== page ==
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Skin Problems & Treatments Health Center

Medical Reference Related to Skin Problems & Treatments

  1. Types of Skin Biopsies

    Learn more from WebMD about the different types of skin biopsies, a procedure in which a sample of skin tissue is tested to diagnose skin cancer and other conditions.

  2. Tattoos: What You Need to Know

    If you're going to get a tattoo, consider the risks of infection, the aesthetics, and the problems with tattoo removal. WebMD explains.

  3. Skin Conditions and Acne

    WebMD explains the treatment options for acne.

  4. Spider Veins and Varicose Veins

    WebMD explains the causes, symptoms, and treatment of varicose veins and spider veins.

  5. Scabies

    Scabies. Papular and vesicular lesions in the axilla of a child infested with scabies.

  6. Vitiligo on Neck

    Vitiligo. These are more illustrations of fairly extensive cases of vitiligo. The condition tends to progress and may even become universal. A variety of treatment modalities are commonly employed, with varying degrees of success. The patient and family should be made aware of the sophisticated cover-up cosmetics that are now available. The use of broad-spectrum sunscreen lotions during the summer months minimizes the con- trast between normal and involved skin. For some patients, the application of topical corticosteroids alone or with brief natural sunlight exposure early in the course of the disease may induce repigmentation. Narrowband UUB is also an effective treatment. Varying combinations of topical or oral psoralens and ultraviolet A light (PUVA) are used in the treatment of vitiligo.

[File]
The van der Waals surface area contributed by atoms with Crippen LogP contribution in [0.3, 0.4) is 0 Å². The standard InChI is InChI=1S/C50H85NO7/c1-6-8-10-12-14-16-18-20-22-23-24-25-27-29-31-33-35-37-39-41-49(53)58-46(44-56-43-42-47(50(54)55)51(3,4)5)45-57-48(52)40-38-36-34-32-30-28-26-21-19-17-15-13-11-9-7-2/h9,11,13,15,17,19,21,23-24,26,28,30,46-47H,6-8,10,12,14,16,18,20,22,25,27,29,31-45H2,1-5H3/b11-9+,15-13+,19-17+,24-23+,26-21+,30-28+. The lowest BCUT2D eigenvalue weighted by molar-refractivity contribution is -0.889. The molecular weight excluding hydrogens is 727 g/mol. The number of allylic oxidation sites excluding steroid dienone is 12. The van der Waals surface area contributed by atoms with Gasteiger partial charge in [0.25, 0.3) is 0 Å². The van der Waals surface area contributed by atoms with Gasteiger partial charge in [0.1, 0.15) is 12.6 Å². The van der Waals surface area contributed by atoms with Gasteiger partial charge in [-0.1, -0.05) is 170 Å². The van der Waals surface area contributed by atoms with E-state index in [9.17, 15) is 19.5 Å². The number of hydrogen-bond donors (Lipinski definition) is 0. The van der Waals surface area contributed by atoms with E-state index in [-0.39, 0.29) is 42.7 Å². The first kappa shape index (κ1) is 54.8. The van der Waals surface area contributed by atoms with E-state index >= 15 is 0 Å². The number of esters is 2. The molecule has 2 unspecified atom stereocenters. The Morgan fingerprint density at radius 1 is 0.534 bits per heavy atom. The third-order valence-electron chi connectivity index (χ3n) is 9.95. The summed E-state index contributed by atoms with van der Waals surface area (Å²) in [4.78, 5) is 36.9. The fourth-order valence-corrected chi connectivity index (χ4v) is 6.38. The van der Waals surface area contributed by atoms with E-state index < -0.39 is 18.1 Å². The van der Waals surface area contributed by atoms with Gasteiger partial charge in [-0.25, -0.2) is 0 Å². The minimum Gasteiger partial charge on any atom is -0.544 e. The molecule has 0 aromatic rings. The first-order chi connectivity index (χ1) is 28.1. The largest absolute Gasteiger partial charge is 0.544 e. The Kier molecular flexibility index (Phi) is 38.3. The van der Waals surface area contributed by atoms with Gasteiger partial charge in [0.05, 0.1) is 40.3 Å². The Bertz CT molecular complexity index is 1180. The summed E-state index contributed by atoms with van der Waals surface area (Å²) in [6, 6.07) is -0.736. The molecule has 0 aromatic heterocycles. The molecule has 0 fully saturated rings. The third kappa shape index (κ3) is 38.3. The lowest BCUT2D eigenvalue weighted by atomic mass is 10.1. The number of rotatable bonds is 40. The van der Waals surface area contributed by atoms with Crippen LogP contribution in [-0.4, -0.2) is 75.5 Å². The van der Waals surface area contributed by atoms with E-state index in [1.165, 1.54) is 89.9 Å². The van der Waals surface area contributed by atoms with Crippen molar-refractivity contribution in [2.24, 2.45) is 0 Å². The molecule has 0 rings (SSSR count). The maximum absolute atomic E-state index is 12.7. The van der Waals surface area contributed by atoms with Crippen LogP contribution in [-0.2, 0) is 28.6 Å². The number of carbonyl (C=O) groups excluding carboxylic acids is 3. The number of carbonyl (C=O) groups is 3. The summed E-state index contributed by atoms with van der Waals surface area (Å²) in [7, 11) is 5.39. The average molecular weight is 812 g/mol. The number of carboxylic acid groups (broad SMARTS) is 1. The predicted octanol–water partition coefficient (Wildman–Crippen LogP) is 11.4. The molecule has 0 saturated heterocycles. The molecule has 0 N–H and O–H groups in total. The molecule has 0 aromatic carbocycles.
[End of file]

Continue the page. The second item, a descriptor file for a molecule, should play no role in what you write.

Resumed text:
7. Verruca Vulgaris After Treatment

    Verruca vulgaris on the left thumb immediately posttreatment with pulsed dye laser, 590 nm wavelength, 7 mm spot size, 10 J/cm2, with pulse stacking.

  8. Varicella Chickenpox

    Varicella Chickenpox. Varicella Chickenpox is caused by a virus of the herpes group. The disease is highly contagious and is spread by droplet or direct contact. The incubation period for chickenpox ranges from 11 to 21 days. Prodromal symptoms consist of low-grade fever, headache, anorexia, and malaise. On the following day, the characteristic rash begins to appear. The lesions evolve from erythematous macules to form small papules. Quickly, a clear vesicle arises on this erythematous base. The classic lesion of chickenpox has been poetically described as a “dewdrop on a rose petal.” Over the next several days, the vesicles rupture and then crust. The rash begins on the chest and back and spreads centrifugally to involve the face, scalp, and the extremities. New lesions of chickenpox arise in crops over a period of several days.

  9. Verruca Plana

    Verruca plana. Scattered flat-topped papules increasing in number on the dorsum of a child's hand.

  10. Warts

    After acne, warts are the most common dermatological complaint. Three out of four people will develop a wart (verruca vulgaris) at some time in their lives.

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